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Technically, a jumbo loan is a type of conventional loan — which is simply a mortgage that’s not backed by the government, but originated, financed and guaranteed entirely through a private lender. However, most folks thing of conventional loans as standard mortgages, and that a jumbo loan is not.
A jumbo loan is a kind of mortgage that allows a borrower to take out a large amount of cash and buy a home that is more expensive than the norm — or an amount that exceeds conforming loan limits, as they say in the home-financing biz.
Let’s look at this standard, and other ways jumbo loans differ from most conventional loans.
What is the difference between a jumbo and a conforming loan?
A conventional mortgage can be either conforming or nonconforming. The former is a mortgage that meets the requirements set by the Federal Housing Finance Agency (FHFA); the most common of these stipulate that the size of the loan be set at or below certain dollar limits. These limits vary from state to state, and even by counties within states. In 2023, the conforming loan limit is $726,200 in most areas, and up to $1,089,300 in higher-priced places.
A jumbo loan doesn’t conform to the FHFA standards due its size, so it’s considered “nonconforming.” If you’re buying a more expensive home in your area, you’ll need a jumbo loan. This allows you to borrow the amount you need for the purchase, even though that amount is higher than the conforming loan size.
Many mortgage lenders offer jumbo loans up to $3 million or $5 million. You might be able to find jumbo loans in even higher amounts, especially if you work with a mortgage broker who specializes in them.
How to qualify for a conventional loan
While there are several qualifying factors that impact whether you can get a conventional loan, the most important is your credit score. Generally, you need a score of 620, at minimum, to qualify. The best mortgage rates, however, go to borrowers with scores of 740 or higher.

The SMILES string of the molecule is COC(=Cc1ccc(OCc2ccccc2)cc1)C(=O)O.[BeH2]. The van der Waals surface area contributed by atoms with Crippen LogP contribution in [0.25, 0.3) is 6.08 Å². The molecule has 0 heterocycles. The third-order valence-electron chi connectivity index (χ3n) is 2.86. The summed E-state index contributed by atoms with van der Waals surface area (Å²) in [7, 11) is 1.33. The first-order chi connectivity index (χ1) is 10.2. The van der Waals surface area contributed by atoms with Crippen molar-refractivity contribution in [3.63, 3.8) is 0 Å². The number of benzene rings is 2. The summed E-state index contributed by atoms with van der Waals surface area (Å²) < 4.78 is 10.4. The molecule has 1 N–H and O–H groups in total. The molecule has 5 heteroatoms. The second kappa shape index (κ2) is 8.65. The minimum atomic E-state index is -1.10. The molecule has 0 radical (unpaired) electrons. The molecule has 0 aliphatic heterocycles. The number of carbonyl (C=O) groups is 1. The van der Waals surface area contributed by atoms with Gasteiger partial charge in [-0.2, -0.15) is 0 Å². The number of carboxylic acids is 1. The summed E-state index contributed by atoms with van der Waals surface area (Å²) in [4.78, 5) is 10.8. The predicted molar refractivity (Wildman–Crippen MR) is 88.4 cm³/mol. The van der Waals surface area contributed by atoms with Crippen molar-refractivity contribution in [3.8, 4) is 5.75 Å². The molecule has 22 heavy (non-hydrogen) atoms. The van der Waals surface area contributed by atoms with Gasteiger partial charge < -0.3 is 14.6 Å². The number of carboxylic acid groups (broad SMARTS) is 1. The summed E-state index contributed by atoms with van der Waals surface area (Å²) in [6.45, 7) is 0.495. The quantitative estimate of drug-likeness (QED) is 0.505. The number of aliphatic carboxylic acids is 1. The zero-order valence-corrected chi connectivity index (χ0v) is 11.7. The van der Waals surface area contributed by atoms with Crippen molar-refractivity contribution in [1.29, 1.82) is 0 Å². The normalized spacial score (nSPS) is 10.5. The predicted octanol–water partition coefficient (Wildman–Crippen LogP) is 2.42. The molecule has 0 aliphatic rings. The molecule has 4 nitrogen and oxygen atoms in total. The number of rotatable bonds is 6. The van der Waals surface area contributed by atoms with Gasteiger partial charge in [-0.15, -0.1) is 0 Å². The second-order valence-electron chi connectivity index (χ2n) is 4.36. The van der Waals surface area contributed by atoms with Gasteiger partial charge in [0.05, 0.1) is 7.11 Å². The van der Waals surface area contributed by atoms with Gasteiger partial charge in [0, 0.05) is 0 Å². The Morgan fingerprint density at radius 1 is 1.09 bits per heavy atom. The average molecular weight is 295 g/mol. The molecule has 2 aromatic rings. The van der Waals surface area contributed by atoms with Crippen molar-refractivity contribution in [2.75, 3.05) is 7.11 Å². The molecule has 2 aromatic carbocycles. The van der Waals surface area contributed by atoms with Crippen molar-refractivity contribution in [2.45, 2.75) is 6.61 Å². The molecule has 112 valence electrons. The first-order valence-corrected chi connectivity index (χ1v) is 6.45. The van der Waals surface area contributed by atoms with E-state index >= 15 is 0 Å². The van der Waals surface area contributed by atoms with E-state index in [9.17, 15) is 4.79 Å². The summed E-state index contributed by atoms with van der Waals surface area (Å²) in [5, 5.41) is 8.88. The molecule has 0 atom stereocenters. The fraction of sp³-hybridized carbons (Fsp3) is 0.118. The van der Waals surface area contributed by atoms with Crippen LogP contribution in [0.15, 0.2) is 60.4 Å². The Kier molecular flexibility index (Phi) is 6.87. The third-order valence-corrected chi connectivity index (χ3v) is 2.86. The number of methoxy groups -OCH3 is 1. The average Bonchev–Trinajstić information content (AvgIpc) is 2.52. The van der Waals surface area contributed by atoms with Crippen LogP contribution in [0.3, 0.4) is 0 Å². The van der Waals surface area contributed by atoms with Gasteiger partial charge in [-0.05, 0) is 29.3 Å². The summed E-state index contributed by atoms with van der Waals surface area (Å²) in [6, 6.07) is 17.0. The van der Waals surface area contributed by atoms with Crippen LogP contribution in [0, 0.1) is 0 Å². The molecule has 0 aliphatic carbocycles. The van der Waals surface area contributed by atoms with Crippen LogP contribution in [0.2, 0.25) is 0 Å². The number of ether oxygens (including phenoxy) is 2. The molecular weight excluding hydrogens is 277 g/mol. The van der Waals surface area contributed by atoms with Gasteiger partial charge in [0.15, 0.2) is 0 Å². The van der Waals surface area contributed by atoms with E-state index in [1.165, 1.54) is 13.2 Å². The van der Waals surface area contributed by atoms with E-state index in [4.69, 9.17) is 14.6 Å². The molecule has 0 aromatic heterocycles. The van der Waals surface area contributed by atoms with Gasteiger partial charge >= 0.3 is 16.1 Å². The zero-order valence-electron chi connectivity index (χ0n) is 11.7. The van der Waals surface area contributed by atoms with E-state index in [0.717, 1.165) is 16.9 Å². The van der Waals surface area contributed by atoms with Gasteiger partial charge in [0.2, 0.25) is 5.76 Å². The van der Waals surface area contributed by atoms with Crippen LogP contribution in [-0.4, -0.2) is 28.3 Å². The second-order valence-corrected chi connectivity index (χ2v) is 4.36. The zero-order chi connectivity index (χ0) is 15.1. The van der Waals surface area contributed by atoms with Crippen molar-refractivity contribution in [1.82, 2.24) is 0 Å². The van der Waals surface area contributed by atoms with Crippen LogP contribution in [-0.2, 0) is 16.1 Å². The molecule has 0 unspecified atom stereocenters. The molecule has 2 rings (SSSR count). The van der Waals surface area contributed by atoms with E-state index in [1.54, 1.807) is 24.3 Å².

In addition to credit score, other qualifying factors for a conventional conforming loan include:
- At least a 3 percent or 5 percent down payment, depending on the lender and program.
- A 43 percent debt-to-income (DTI) ratio or lower. The max DTI is typically 36 percent but can range up to 50 percent in certain circumstances.
How to qualify for a jumbo loan
While qualifying for a jumbo mortgage is similar to a conforming loan, there are some differences, including:
- Down payment: You usually need to be able to provide at least 20 percent for a down payment, and maybe as much as 25 percent.
- Credit score: Many mortgage lenders look for a credit score of 700 or higher, although some go as low as 660 or 680.
- Income: You will most likely need to have a higher income to qualify for a jumbo loan since the loan amount is larger.
- Cash reserves: You’ll likely also need at least six months’ to 12 months’ worth of reserves. This shows the lender you have enough assets — liquid assets — to make as much as a year’s worth of jumbo mortgage payments.
Conventional vs jumbo loan closing costs
Both conventional loans and jumbo loans have closing costs, which typically run 2 percent to 5 percent of the home’s purchase price. While the percentage won’t differ much between the two, with a jumbo loan, you’re buying a more expensive home, so you’ll pay more in closing costs.
For example, if you borrow $850,000 and your closing costs are 5 percent, you’d pay $42,500 at closing. However, if your loan is $300,000, you’d pay $15,000.
Jumbo vs conventional mortgage rates
Many jumbo loan rates may actually be lower than those on some conventional loan offers since lenders still want to remain competitive. Otherwise, jumbos tend to be influenced by the factors that move mortgage rates and interest rates in general, such as the benchmark federal funds rate the Federal Reserve sets. The particular interest rate you’ll get, of course, depends on your credit score, income, down payment, assets and current debt load.
How to decide which loan is right for you
The decision to get a jumbo loan often comes down to necessity: If you’re buying in a pricey market, you’ll need a bigger mortgage. Both conventional and jumbo loans require good to excellent credit scores, but jumbo loans have extra qualifying factors like a higher income, lower DTI ratio and more reserves.
Ultimately, your homebuying budget determines whether a traditional conventional or a jumbo loan makes more sense. (One workaround, if you decide against the jumbo, is to take out a conforming loan and then a smaller piggyback loan, which will collectively finance the home purchase.) To ensure you find the best loan for your needs, it’s important to find a mortgage lender that offers jumbo loans, since it is a more unique type of mortgage.